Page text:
CHAMPAIGN, Ill. — The wild strawberry has been added to the short list of foods whose genomes have been mapped. Scientists say they hope the work will help them produce better strawberries faster than they could with traditional plant breeding.
The genone mapping was done by 75 scientists scattered around the world. One of them is Kevin Folta, a professor of plant horticulture at the University of Florida.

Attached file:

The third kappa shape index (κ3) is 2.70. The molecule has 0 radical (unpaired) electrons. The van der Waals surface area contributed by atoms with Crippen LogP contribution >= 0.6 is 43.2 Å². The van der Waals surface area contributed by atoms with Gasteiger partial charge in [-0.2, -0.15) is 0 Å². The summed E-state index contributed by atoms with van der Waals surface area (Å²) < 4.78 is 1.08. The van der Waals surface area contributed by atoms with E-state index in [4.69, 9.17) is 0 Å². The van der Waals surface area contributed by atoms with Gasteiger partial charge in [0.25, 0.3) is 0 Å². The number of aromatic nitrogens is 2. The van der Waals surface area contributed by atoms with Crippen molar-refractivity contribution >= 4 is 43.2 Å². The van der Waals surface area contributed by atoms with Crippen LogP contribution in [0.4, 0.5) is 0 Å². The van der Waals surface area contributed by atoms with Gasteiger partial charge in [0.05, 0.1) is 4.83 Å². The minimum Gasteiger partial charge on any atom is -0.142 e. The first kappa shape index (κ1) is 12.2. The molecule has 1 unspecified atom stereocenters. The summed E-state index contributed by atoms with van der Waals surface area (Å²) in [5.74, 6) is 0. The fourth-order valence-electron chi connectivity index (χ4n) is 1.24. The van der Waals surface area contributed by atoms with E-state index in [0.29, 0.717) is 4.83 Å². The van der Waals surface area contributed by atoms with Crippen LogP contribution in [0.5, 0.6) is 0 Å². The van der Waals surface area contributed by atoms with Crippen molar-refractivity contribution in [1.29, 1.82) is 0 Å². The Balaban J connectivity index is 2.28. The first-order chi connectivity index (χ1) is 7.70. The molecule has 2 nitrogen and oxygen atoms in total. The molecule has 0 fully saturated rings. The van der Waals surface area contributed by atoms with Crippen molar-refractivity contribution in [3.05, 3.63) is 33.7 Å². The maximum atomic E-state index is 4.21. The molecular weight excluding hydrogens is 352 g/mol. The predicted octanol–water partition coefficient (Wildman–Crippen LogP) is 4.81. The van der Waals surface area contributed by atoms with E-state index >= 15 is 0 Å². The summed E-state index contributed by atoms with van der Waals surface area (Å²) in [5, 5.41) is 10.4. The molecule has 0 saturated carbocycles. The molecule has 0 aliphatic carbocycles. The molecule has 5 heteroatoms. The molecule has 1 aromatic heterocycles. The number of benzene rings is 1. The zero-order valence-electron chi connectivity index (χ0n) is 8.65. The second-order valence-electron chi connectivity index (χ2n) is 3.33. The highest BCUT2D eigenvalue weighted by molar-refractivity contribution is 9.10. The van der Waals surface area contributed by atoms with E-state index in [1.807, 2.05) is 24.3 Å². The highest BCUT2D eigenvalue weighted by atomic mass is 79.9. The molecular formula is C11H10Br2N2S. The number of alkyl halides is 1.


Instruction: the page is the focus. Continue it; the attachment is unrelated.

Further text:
Folta says strawberry breeders will likely use the genetic map to develop berries that will last longer after they're picked or plants that produce more berries at a lower cost.
But he and farmers say the map isn't likely to be used to its full potential because consumers are still hesitant when it comes to genetically modified foods.
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